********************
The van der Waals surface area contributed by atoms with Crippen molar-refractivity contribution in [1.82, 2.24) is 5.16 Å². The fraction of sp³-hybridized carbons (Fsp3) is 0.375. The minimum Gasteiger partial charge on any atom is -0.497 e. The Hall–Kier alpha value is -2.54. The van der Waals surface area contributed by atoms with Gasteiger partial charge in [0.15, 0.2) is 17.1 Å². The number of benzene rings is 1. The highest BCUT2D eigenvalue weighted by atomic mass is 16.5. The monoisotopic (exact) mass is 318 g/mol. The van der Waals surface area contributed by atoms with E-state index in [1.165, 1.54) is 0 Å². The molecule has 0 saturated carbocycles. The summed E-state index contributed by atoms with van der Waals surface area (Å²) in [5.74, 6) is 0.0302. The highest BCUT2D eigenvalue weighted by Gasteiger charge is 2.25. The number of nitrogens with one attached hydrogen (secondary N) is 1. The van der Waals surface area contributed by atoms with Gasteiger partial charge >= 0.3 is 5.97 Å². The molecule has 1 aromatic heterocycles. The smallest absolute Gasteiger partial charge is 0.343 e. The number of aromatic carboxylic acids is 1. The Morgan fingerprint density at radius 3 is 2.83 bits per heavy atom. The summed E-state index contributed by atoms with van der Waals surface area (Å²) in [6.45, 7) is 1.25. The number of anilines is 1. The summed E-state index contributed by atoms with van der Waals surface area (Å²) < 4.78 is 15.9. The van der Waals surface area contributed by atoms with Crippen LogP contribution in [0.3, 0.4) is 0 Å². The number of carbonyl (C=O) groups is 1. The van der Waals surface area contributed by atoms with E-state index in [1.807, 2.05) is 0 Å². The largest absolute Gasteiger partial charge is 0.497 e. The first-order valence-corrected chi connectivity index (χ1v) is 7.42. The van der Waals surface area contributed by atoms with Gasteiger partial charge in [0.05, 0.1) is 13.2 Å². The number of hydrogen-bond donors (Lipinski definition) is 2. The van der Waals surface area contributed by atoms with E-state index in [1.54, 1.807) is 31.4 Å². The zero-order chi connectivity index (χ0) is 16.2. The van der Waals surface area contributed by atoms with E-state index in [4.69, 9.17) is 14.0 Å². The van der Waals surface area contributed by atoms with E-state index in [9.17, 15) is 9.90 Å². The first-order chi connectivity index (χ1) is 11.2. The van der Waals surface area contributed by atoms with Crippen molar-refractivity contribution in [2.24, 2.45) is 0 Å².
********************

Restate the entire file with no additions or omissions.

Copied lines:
The van der Waals surface area contributed by atoms with Crippen molar-refractivity contribution in [1.82, 2.24) is 5.16 Å². The fraction of sp³-hybridized carbons (Fsp3) is 0.375. The minimum Gasteiger partial charge on any atom is -0.497 e. The Hall–Kier alpha value is -2.54. The van der Waals surface area contributed by atoms with Gasteiger partial charge in [0.15, 0.2) is 17.1 Å². The number of benzene rings is 1. The highest BCUT2D eigenvalue weighted by atomic mass is 16.5. The monoisotopic (exact) mass is 318 g/mol. The van der Waals surface area contributed by atoms with E-state index in [1.165, 1.54) is 0 Å². The molecule has 0 saturated carbocycles. The summed E-state index contributed by atoms with van der Waals surface area (Å²) in [5.74, 6) is 0.0302. The highest BCUT2D eigenvalue weighted by Gasteiger charge is 2.25. The number of nitrogens with one attached hydrogen (secondary N) is 1. The van der Waals surface area contributed by atoms with Gasteiger partial charge >= 0.3 is 5.97 Å². The molecule has 1 aromatic heterocycles. The smallest absolute Gasteiger partial charge is 0.343 e. The number of aromatic carboxylic acids is 1. The Morgan fingerprint density at radius 3 is 2.83 bits per heavy atom. The summed E-state index contributed by atoms with van der Waals surface area (Å²) in [6.45, 7) is 1.25. The number of anilines is 1. The summed E-state index contributed by atoms with van der Waals surface area (Å²) < 4.78 is 15.9. The van der Waals surface area contributed by atoms with Crippen LogP contribution in [0.3, 0.4) is 0 Å². The number of carbonyl (C=O) groups is 1. The van der Waals surface area contributed by atoms with E-state index in [1.807, 2.05) is 0 Å². The largest absolute Gasteiger partial charge is 0.497 e. The first-order valence-corrected chi connectivity index (χ1v) is 7.42. The van der Waals surface area contributed by atoms with Gasteiger partial charge in [0.05, 0.1) is 13.2 Å². The number of hydrogen-bond donors (Lipinski definition) is 2. The van der Waals surface area contributed by atoms with E-state index in [1.54, 1.807) is 31.4 Å². The zero-order chi connectivity index (χ0) is 16.2. The van der Waals surface area contributed by atoms with E-state index in [4.69, 9.17) is 14.0 Å². The van der Waals surface area contributed by atoms with E-state index in [9.17, 15) is 9.90 Å². The first-order chi connectivity index (χ1) is 11.2. The van der Waals surface area contributed by atoms with Crippen molar-refractivity contribution in [2.24, 2.45) is 0 Å².